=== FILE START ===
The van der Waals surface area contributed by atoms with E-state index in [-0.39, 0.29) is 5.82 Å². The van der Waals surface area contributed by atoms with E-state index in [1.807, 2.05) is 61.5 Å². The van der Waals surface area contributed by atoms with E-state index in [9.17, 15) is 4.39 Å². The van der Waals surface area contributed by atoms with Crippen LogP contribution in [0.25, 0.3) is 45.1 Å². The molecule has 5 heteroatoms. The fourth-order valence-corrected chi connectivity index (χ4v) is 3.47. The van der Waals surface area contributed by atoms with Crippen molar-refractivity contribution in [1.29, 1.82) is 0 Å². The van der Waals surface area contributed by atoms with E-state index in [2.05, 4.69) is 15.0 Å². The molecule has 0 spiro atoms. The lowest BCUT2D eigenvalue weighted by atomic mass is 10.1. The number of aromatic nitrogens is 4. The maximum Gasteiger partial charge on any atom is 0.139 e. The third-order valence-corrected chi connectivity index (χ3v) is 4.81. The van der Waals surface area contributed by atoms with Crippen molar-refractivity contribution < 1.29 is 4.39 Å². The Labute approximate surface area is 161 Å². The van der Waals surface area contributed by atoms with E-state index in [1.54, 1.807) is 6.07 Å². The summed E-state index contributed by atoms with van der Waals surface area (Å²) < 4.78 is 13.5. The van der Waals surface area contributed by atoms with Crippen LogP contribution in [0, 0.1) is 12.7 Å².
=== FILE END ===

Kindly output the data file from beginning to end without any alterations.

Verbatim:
The van der Waals surface area contributed by atoms with E-state index in [-0.39, 0.29) is 5.82 Å². The van der Waals surface area contributed by atoms with E-state index in [1.807, 2.05) is 61.5 Å². The van der Waals surface area contributed by atoms with E-state index in [9.17, 15) is 4.39 Å². The van der Waals surface area contributed by atoms with Crippen LogP contribution in [0.25, 0.3) is 45.1 Å². The molecule has 5 heteroatoms. The fourth-order valence-corrected chi connectivity index (χ4v) is 3.47. The van der Waals surface area contributed by atoms with Crippen molar-refractivity contribution in [1.29, 1.82) is 0 Å². The van der Waals surface area contributed by atoms with E-state index in [2.05, 4.69) is 15.0 Å². The molecule has 0 spiro atoms. The lowest BCUT2D eigenvalue weighted by atomic mass is 10.1. The number of aromatic nitrogens is 4. The maximum Gasteiger partial charge on any atom is 0.139 e. The third-order valence-corrected chi connectivity index (χ3v) is 4.81. The van der Waals surface area contributed by atoms with Crippen molar-refractivity contribution < 1.29 is 4.39 Å². The Labute approximate surface area is 161 Å². The van der Waals surface area contributed by atoms with E-state index in [1.54, 1.807) is 6.07 Å². The summed E-state index contributed by atoms with van der Waals surface area (Å²) < 4.78 is 13.5. The van der Waals surface area contributed by atoms with Crippen LogP contribution in [0, 0.1) is 12.7 Å².